The only support I ever received from Nottingham from 2001-2011 was in 2007 when Wayne Burrows asked for some poems for an East Midlands edition of Staple.

I also joined the ‘Inside Out’ group of poets working in prisons which was fabulous but didn’t help me write at all. I was just surviving on ‘drip-down’ from various arts council funded initiatives and a little freelance work. This lack of interest in my writing came after a miserable few years being a minion employed by Oxford University where the lack of interest from the ‘literati’ was deafening and this fateful combination almost finished off all ideas of me being a poet. Through the Oxford years ( Full story HERE) I kept going as a writer through the support of Richard Price and Southfields alone nobody in Oxford cared less frankly .The divide between ‘Town and Gown’ was and is healthy.

I eventually stopped writing poetry altogether with just an occasional poem leaking out haphazardly. I also stopped reading poetry completely. Job done…or so I thought….again ironically the rest of my life finally got on track. I met (Gun Chimes) then married Emma in 2010 and finally had a mortgage after a lifetime of poverty and substandard poor accommodation. So life was better and no poems to worry about.

Then in 2010 I asked Chris Emery at Salt about P.O.D. (print on demand) as I knew he was interested in the subject as I tried to pull an art project together for my then just starting M.A. in Fine Art at NTU SAD. To my surprise Chris Emery said send me some poems and this resulted in the publication of the’Last Farmer’ pamphlet. A pamphlet consisting mostly of published works and the majority of those from the period 1992-2000. Poems I had written almost 20 years before! I must have been the only poet doing a tour to support a book who no longer read or wrote poetry…..it was strange. An experience made doubly strange by the fact I was also dealing with my mother’s final phase cancer treatment. Another overwhelming reason for moving away from poetry that based in my case very closely on my family and local Oxfordshire history was the death of my father from pancreatic cancer in 2004 and my mother in 2010. I had other more important things to deal with.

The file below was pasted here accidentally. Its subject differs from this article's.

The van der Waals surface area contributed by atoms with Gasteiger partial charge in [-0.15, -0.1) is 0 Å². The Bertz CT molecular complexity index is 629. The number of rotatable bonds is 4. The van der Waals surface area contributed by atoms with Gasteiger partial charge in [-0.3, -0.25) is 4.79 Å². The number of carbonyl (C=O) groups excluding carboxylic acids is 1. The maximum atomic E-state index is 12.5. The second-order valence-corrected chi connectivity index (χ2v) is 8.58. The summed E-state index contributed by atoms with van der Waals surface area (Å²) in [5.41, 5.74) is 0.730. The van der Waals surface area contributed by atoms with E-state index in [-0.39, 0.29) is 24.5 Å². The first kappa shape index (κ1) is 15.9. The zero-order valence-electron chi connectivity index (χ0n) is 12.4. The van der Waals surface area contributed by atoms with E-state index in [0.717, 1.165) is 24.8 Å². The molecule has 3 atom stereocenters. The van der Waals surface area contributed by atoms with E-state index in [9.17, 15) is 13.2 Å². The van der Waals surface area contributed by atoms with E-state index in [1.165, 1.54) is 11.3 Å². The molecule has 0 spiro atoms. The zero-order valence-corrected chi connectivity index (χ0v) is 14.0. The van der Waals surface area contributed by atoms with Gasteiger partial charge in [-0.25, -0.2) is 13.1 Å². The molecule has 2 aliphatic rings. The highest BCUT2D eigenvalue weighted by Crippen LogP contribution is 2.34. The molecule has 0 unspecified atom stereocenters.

So that’s how you do it..stop writing poetry.

Move to another city…live in poverty…lose both parents to cancer…
stop writing..stop reading….

then give up entirely ….simples..

 I covered all of this in a post in 2012 after a serious illness.

CODA

Ten years later try and get back to where you should have been all along by enrolling on a Creative Writing Course.

Starting  again ……painful but the only way.

Influences……fucking hell do you think a writer has any influence compared to the above ….NO or MAYBE YES but again it ain’t the story anybody expecting.

Watch this space….

 

Barns and Stars…..aiming at the stars?

barnsandstarsFinally got five minutes to sit down and catch up with myself and all the threads I have started off…

I have not had a chance this week to read and critique a short story as I have been doing because of so much else going on. Busy is good but not when it gets this busy.

Today I managed to record a version of the Edwin Smith poem for RIBA. Still have no idea how they going to use it. Perhaps as a board and a pair of headphones in the show?

I also recorded a bonkers new song as the recording studio set up. This song ‘Dark Grey Clouds’ (see below) I wrote Wednesday and shows the fiction classes having an effect even if not directly on my fiction. I struggling with the fiction work-shopping as I feel I have a lot of ground that I probably will not make up as most of the other students either been writing fiction for years or are straight off Creative Writing B.A.’s. As a beginner in this area at least I learning. The whole point of doing this course has not been to get another M.A. ( I have one already that enough) but to generate the necessary pressure to do something rather than sit on my arse for a  valuable year off.